The question “Home Depot or Lowe’s?” can prompt spirited debates among handy homeowners. But for the past five years the answer for investors has been “Both!” Since the beginning of 2011, Lowe’s (LOW) stock has more than tripled and Home Depot’s (HD) has nearly quadrupled, with each company trouncing the broader retail sector and the S&P 500. As customers gear up for this spring’s peak sprucing-and-renovation season, it’s a good time to ask, Can either stock continue its run?
The two companies are “about 90% identical,” notes Oppenheimer analyst Brian Nagel, and both have benefited from improvements in consumer spending and the housing market. Both recently made acquisitions that reflect their growth strategies: Home Depot bought Interline Brands, which sells repair products to property managers, while North Carolina–based Lowe’s absorbed Canadian hardware chain Rona.
Home Depot remains by far the bigger brother, with roughly 50% more revenue and 2½ times the market cap. Its stock is also about 12% more expensive than Lowe’s, as measured against estimated 2017 earnings. Both the size and the price reflect competitive advantages. Most notably, Home Depot has a bigger footprint than Lowe’s in urban areas and densely populated suburbs. The Atlanta-based chain has an average of 79,000 houses within a five-mile radius of each store, says Credit Suisse analyst Seth Sigman; the average Lowe’s store has only 51,000. During the past five years home values have risen much faster in cities than in suburbs, according to Zillow, and Home Depot has been better positioned to take advantage of the upticks in construction and upgrades that accompanied that growth.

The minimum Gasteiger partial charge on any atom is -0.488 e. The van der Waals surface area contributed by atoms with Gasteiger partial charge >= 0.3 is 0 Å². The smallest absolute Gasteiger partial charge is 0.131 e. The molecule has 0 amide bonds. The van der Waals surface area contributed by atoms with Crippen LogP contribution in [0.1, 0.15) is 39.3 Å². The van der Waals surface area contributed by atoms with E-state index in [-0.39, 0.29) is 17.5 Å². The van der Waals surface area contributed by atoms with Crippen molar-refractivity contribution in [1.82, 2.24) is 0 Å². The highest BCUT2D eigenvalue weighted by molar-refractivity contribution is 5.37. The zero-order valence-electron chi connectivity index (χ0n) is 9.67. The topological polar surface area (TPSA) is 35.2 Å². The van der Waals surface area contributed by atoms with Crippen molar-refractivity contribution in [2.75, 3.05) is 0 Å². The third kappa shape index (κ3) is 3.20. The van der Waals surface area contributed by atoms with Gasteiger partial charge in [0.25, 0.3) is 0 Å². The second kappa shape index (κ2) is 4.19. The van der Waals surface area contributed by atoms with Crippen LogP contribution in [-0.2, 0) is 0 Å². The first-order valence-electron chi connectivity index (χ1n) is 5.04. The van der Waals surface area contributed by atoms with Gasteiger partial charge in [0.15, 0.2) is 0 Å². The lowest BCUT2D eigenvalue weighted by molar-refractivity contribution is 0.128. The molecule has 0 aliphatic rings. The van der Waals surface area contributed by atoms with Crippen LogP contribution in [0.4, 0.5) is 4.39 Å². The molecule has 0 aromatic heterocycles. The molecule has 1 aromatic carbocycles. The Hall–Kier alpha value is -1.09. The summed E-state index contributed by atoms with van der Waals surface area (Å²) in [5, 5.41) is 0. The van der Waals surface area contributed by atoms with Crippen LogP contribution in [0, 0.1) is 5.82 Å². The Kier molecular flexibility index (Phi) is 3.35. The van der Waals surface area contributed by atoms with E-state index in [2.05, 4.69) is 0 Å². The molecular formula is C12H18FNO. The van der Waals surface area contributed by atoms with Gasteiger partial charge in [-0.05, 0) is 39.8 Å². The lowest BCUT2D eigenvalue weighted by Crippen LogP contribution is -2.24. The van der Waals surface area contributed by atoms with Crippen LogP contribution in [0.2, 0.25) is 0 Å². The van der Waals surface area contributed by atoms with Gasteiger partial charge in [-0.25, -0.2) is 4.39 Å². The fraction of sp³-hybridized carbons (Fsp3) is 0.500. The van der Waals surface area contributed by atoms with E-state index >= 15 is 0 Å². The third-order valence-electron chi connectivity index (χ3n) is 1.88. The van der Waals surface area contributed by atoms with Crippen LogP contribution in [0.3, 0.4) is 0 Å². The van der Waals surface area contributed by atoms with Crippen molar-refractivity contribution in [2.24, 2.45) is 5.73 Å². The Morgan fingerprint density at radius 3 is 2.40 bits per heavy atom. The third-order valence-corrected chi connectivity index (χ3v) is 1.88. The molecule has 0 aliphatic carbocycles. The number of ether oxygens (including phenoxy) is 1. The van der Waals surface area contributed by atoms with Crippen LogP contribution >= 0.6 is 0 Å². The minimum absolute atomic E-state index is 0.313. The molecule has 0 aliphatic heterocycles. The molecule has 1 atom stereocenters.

Some analysts think Lowe’s can gain ground by capturing more of the $120 billion professional home-improvement market. The average pro contractor customer at Home Depot spends $6,500 a year, while Lowe’s garners about $2,000 per pro. To narrow that gap, Lowe’s recently launched an e-commerce platform for contractors and began partnering with brands preferred by professionals, like Sherwin-Williams paints. Piper Jaffray analyst Peter Keith says those initiatives could enable Lowe’s to boost its overall growth.
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All this assumes that the economy stays on course and housing prices don’t stall. If the outlook darkens, says Keith, Home Depot’s size and its dominance in urban markets, where housing slumps tend to be shallower, could help its stock outperform the broader market. Bottom line: “Both” is still a good answer for investors who feel bullish about the economy in general, but cautious types should own only the orange-apron option.
A version of this article appears in the May 1, 2016 issue of Fortune with the headline “D.I.Y. Duel: Lowe’s vs. Home Depot.”